The story we assume will start unfolding does not materialise or, at least, not at all as we might expect it to. The wordless first twenty minutes of the film plunge us into the cataclysmic world of an unfamiliar future society and it starts to feel like we are adrift in someone else’s dream, the dream of someone from a culture that is unsettlingly foreign to us, denoted by historical landmarks we are unfamiliar with. And yet the ‘dream’ could also be one we experience having nodded off late at night in front of some old science fiction show on TV, an intensified distillation of the fleeting moments of pure poetry that pop up intentionally and unintentionally in mainstream science fiction. Or perhaps of our childhood memories of these moments retrieved from a time when the world itself could seem as mysterious as science fiction.


As the narrative gradually, hazily emerges it transpires that childhood dreaming is in fact a crucial factor in the film and the society it evokes: the decisions of the community’s governing council are predicated on the insights of a group of children with psychic capabilities. The form of Pushtar’s narrative comes as a major surprise. Within this oneiric phantasmagoria, Lambert sets forth what feels like almost a documentary account of certain decisions the council must make. Their debates form the dramatic meat of the piece in a way that strongly recalls a body of work that is the stylistic opposite of Pushtar:  some of late-career Rossellini’s historical television films. This is not only a case of sharing a form in which debate over a society-altering decision is central. What is so compelling about these debates in Rosellini is how alien the ideas at stake can often seem to our culture and this is what connects us with the eras he recreates. By coming to grips with the initially strange importance of these ideas, we enter another way of thinking. Likewise, in Pushtar the discussions around whether or not to allow a breed of giant dog to exist seem slightly mysterious but gripping and oddly real in their otherness.


To again call upon late ‘60s/’70s Italian filmmaking, it could be said that Lambert does the opposite of what Fellini set out to do in Satyricon (1969): Fellini described that film as science fiction projected into the past rather than the future. Lambert projects a remote historical document into the future rather than the past. But he does so wrapped in a feverish childhood dream that is at once utterly alien and mysteriously familiar.


Maximilian Le Cain is a filmmaker and former editor of ‘Experimental Conversations’, based in Cork.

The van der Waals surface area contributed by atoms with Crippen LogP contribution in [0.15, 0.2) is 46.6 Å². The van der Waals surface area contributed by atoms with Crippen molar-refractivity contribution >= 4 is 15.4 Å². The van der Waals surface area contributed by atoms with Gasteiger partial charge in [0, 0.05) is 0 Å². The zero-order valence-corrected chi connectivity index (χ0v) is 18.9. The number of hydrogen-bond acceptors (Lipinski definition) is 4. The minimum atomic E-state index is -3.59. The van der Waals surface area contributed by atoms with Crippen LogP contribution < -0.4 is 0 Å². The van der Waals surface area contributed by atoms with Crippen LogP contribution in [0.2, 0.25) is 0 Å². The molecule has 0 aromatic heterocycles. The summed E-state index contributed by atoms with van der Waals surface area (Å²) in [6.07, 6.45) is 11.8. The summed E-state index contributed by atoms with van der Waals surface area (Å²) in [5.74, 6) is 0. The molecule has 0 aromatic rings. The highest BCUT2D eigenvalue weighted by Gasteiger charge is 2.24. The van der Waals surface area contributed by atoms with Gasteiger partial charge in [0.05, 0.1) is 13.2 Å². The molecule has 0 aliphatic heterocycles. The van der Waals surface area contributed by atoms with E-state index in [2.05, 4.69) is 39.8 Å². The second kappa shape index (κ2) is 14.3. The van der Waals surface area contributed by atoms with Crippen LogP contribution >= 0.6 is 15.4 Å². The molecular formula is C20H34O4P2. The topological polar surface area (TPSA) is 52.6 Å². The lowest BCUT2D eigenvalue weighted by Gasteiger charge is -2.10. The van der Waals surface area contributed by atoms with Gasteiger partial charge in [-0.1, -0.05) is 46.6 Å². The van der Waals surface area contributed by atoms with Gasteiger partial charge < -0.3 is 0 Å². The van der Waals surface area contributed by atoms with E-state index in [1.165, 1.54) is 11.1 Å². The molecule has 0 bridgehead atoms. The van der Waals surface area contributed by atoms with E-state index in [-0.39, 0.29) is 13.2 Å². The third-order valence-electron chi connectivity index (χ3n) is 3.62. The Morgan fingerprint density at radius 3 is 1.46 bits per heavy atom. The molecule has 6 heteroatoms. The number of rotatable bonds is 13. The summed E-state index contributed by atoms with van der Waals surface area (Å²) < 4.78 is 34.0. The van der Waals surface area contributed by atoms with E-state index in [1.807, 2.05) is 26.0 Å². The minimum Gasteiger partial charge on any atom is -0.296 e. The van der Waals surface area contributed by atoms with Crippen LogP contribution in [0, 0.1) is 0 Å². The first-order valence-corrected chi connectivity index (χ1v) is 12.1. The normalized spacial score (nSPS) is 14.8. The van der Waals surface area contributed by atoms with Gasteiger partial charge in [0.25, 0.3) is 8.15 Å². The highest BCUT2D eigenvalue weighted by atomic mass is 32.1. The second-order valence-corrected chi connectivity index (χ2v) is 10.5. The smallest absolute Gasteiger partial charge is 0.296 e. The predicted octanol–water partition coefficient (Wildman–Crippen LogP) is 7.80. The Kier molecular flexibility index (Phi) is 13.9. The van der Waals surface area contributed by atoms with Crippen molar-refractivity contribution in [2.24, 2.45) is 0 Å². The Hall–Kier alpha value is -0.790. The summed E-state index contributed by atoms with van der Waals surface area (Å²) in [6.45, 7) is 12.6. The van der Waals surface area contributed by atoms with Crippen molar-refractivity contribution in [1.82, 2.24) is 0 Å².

His new feature film Cloud of Skin will premiere in the Cork Film Festival on 7th November.



‘Ten Years in the Sun’


Dublin-based experimental filmmaker Rouzbeh Rashidi is one of the most radical and independent talents in contemporary underground cinema. Here Rouzbeh tells Film Ireland about his latest film, Ten Years in the Sun, which screens at this year’s Jameson Dublin International Film Festival. Plus filmmaker and critic Maximilian Le Cain gives his reflections on the film.

My new experimental feature Ten Years in the Sun will receive its premiere at this year’s Jameson Dublin International Film Festival. It was one year in production and throughout the course of shooting and editing it drastically mutated and deviated in various ways from its initial idea. In this film, I have taken elements from such genres as science fiction, horror and erotic drama and given them a radically minimalist treatment. My aim was to attain what could be described as a ‘ground zero of drama’ through the systematic removal and breaking down of any narrative structures.

On this project I have intentionally worked with a wide range of collaborators and actors, and without their tremendous support this film would have been impossible to make. One of them was filmmaker and critic Maximilian Le Cain. These highlights from his personal reflections on the film might offer some insight into it:

“It has been building up through a number of his recent films – Terrors Of The Mind, Forbidden Symmetries, Investigating The Murder Case Of Ms. XY – and now it has erupted with full force: a sense of vast cosmic chaos, randomness and terror. The result is a sensory onslaught that destroys any sense of narrative development, that allows for a dizzyingly reckless catalogue of dead ends and invasions by footage and techniques that can seem utterly alien to one another… And yet a very human sense of wistfulness also emerges that prevents this experience from becoming cold or detached…